Tinkering With An Icon
Renovating the Ron Thom designed Frazer House presented a daunting task.
To tinker with a Canadian architectural icon seemed sacrilegious. The house is pure sculpture. Once emptied of its furnishings it became clear that the house was happiest unoccupied; unfortunately this was not an option.
The renovation was extensive. The program of the house was turned upside down. The master bedroom and ensuite on the upper floor gave way to a library and a private office. Downstairs, a rec room and three small bedrooms were converted to a new master suite with a dressing room and guest room. All of the 1960’s bathrooms and the kitchen were gutted and replaced with all of the interiors redesigned.
Complimenting An Already Rich Material Palette
The material palette of the house consisted of brick, cork, mahogany and clear western red cedar. The cedar had gone a deep brown over the years and contributed to the dark feeling in the home.
All of the interior wood work was refinished by hand. To compliment and enhance the palette a host of natural materials were added. Jade slate, sisal, natural wool carpet, pear wood, purple heart, maple, birch, brass, stainless steel and etched glass were utilized throughout the house. The limited use of mahogany on the stairs was expanded upon to include floors, cabinetry and fixtures.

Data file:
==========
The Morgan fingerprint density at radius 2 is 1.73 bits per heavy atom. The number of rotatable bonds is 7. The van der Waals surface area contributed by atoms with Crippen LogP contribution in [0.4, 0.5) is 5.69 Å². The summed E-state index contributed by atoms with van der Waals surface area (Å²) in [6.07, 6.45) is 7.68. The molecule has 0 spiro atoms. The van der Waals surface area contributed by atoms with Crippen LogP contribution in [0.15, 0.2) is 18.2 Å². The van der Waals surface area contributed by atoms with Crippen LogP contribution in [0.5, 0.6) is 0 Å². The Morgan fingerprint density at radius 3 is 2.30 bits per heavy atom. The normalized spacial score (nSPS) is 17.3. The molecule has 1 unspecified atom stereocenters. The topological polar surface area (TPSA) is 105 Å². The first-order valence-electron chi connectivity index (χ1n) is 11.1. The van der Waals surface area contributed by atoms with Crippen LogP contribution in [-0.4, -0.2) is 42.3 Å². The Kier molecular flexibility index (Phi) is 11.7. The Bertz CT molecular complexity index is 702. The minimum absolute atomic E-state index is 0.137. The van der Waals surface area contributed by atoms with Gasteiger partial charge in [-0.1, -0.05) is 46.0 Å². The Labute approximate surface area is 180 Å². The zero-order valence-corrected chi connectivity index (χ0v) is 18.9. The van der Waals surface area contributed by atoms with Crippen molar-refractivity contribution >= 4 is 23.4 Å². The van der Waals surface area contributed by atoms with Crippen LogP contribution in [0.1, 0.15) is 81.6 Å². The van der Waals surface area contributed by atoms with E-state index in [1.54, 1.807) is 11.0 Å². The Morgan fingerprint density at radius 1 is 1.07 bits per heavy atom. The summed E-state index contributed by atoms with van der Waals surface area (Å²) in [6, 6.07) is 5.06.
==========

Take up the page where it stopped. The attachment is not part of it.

Staying True To The Original
The electrical, plumbing and HVAC systems were completely overhauled and in the case of lighting, was reworked from scratch. At night the home was very dark as all of the brown surfaces sucked up available light. Today, the home glows; light sources are carefully tucked away from view so that light emanates from the structure.
Conventional furniture would not fit into the home primarily because there are no right angled corners. Remaining true to the modernist style, built in furniture was used extensively. The built-ins became extensions of the architecture and were intended to be purposeful by design.
Nothing of the original house was left, however the result is pleasing and true to the original. The owners day-to-day living is not compromised by the architecture nor is the architecture compromised by their inhabitance.